The highly-viewed landspout tornado that formed near Frederick and dissipated near Platteville on Monday evening was caused by rotating air at the surface, not from a rotating thunderstorm, which officially means that this was a landspout tornado. But what does that even mean?
What many people thought was a full-fledged tornado (and I mean, come on, look at that thing!), was in fact a landspout tornado. The threats with landspout tornadoes are mostly the same as a regular tornado — one being strong damaging winds. The difference between the two comes in how they form not how they look or how much damage they can produce.
The typical tornado that you think of when someone says “tornado” is a huge spiraling column of air that is usually connecting the Earth to an ominous cloud. Landspout tornadoes and tornadoes both fit this description but tornadoes form from rotating supercell thunderstorms while landspout tornadoes form from a ground circulation getting sucked up into a storm.
Supercell thunderstorms get so tall they reach into different levels of the atmosphere where the winds can have varying speeds. Most of the time, the winds are flowing in the same general direction but every once in a while, the winds can change direction as they get higher. When thunderstorms are forming and clouds are building during severe weather, the winds throughout the atmosphere begin to rotate the clouds and thus you have a rotating thunderstorm. Eventually, that rotation will get so intense that the entire column of air will start to move toward the ground. Once that column of air connects with the ground, it is officially a tornado.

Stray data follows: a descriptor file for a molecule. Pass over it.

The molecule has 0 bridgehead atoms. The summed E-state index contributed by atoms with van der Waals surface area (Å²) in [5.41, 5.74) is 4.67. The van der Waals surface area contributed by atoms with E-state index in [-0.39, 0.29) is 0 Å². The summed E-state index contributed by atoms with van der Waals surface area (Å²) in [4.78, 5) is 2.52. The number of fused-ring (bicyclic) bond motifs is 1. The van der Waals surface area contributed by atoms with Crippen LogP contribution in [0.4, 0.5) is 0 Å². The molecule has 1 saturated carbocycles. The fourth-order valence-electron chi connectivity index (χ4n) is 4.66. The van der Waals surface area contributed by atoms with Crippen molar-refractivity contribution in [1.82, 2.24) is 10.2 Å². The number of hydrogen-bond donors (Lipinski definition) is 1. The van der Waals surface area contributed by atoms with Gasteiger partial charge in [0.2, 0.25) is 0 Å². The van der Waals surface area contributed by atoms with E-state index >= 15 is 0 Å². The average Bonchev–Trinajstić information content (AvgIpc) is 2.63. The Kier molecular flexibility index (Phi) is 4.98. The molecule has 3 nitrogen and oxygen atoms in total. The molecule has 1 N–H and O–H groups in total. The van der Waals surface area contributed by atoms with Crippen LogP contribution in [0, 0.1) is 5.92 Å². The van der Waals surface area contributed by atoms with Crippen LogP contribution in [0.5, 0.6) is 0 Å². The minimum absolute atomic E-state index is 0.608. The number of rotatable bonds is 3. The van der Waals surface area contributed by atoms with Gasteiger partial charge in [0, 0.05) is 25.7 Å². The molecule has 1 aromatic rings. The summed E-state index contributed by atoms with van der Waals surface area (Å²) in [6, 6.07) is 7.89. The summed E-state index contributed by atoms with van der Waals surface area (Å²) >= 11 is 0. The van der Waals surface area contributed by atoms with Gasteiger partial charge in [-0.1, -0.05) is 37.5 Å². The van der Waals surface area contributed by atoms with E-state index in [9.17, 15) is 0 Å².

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With a landspout tornado, you don’t have a rotating thunderstorm. Instead, you have air at the surface that is spinning (these spinning winds can be caused by random eddies or colliding boundaries) and that spinning air gets sucked up into a developing thunderstorm. Landspout tornadoes are short-lived and generally weak but can still hold winds of up to 100 mph. Landspouts are the land equivalent of a waterspout which typically is just a condensation funnel.
This dramatic show of a beautiful landspout tornado was captured by many along the I-25 corridor. There was low precipitation around the landspout tornado near Platteville on Monday and due to the ruralness of the location and lack of trees, this could be seen from dozens of miles away. Cory Reppenhagen, a meteorologist at 9NEWS, said that this landspout was more than 10,000 feet high, which meant everyone within a 70-mile radius saw it.
As mentioned, landspout tornadoes can cause damage and the one on Monday damaged nearby buildings and power poles. The NWS in Boulder is sending out an assessment team to the area to determine the strength and length of the path this landspout took. Colorado is no stranger to landspouts. Nor is Weld County, where this spout occurred. Weld County holds the title for seeing the most tornadoes on a state and national level. Thanks to the conditions surrounding most landspouts, storm chasers love to capture this intense display of weather because most of the time, they are very, very photogenic.
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